Navigating the Future: Why Women Need to Prioritize Estate Planning

by Laura Webb, Founder and President of Webb Investment Services, Inc.

I am in the business everyday of helping women plan for their future, but lately I have been spending time focusing on my own.  A few things have shifted in my life.  My mother passed away a year ago and I had spent much of my time focusing on her needs and her finances.   I helped her get all of her assets and documents in order making the settling of her estate relatively easy, but I realized it had been over 7 years since I updated my own. 

Seven years may not seem like a long time but think what might have happened in your own life. Children could have been born or left the nest, parents could have passed away, marriages could have begun or ended. The possibilities are endless. All those life events could impact your wishes if you were permanently disabled or left this earth, creating very good reasons to need an updated will and key estate documents. Even more important could be the position you leave your loved ones in if you have no estate documents. 

Before we turn our attention to the necessary legal documents, let’s focus on the consequences if you die without a will. The legal term is dying “intestate” and the distribution of your assets and property is determined by the laws of the state you live in. Dying intestate can lead to outcomes you would never intend including letting the court decide who would be the legal guardian of your minor children.

What are some of the key considerations we, as women, should keep in mind when thinking about what estate documents are needed to accurately reflect our intentions.

  1. Asset Distribution – Determine how you want your assets to be distributed after your passing. Consider not only financial assets but also real estate, personal belongings, and any other possessions of value.
  2. Beneficiary Designations – Choose carefully the beneficiaries who will receive your assets. This includes named beneficiaries of your annuities, IRA’s, retirement plan assets as well as any life insurance. You can consider family members, friends or charitable organizations. Ensure the documents include their full names and relevant details to avoid confusion and ambiguity. You should check your beneficiary designations periodically. As life changes, your choices might change also. I once had a client who had been divorced for several years and when we reviewed her beneficiaries, she was horrified that her ex-husband was still the beneficiary of a $1 million life insurance policy. She changed that immediately.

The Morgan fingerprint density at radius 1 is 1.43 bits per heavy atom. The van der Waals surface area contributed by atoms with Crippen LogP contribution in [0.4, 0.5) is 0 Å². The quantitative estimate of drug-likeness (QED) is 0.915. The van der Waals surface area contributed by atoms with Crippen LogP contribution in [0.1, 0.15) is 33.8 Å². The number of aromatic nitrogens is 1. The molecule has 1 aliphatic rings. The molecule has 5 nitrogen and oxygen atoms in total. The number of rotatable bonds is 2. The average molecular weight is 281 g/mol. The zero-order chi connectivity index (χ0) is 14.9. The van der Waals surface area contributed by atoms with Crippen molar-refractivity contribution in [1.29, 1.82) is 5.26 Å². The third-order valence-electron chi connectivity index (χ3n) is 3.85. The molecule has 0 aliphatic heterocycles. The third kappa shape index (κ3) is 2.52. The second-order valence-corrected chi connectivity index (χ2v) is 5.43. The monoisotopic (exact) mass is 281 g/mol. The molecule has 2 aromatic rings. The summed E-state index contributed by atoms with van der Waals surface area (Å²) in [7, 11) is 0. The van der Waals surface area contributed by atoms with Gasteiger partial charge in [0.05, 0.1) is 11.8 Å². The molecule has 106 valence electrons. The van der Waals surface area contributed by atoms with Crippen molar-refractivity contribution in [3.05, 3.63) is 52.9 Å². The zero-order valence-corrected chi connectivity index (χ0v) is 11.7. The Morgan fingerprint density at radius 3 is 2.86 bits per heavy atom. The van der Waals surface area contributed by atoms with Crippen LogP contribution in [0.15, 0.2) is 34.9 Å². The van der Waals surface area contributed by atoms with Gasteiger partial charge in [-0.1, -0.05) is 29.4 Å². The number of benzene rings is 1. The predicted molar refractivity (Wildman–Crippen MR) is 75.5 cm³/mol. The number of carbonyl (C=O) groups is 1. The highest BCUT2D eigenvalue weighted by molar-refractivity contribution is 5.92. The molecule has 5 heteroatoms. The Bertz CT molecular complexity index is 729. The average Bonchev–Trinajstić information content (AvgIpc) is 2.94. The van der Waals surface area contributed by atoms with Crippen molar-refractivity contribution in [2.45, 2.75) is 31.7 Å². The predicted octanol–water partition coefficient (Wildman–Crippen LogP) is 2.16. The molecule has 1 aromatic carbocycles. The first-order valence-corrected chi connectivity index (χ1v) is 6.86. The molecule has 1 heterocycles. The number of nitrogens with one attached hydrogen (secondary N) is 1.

3. Guardianship of Minor Children – Any parent with minor children should give serious thought to who the guardian(s) of their loved ones should be. Choose someone you trust, who shares your values and who is willing AND capable of fulfilling the role. Discuss it with them.
  4. Executor Selection – The executor of your estate is the person who is responsible for carrying out the instructions in your will, managing your estate and handling any legal and financial matters. Select someone you trust who is agreeable and capable of fulfilling these duties. It is also a good idea to name an alternative executor in case the primary choice is unable or unwilling to serve.  
  5. Power of Attorney – This is a legal document that grants someone the authority to act on your behalf under certain circumstances. There are three types or Powers of Attorney: General, Limited or Specific and Durable Power. Each designates the powers you are giving to your agent which is frequently known as the Attorney in Fact. This document was very helpful when my mother was not able to take care of her own affairs.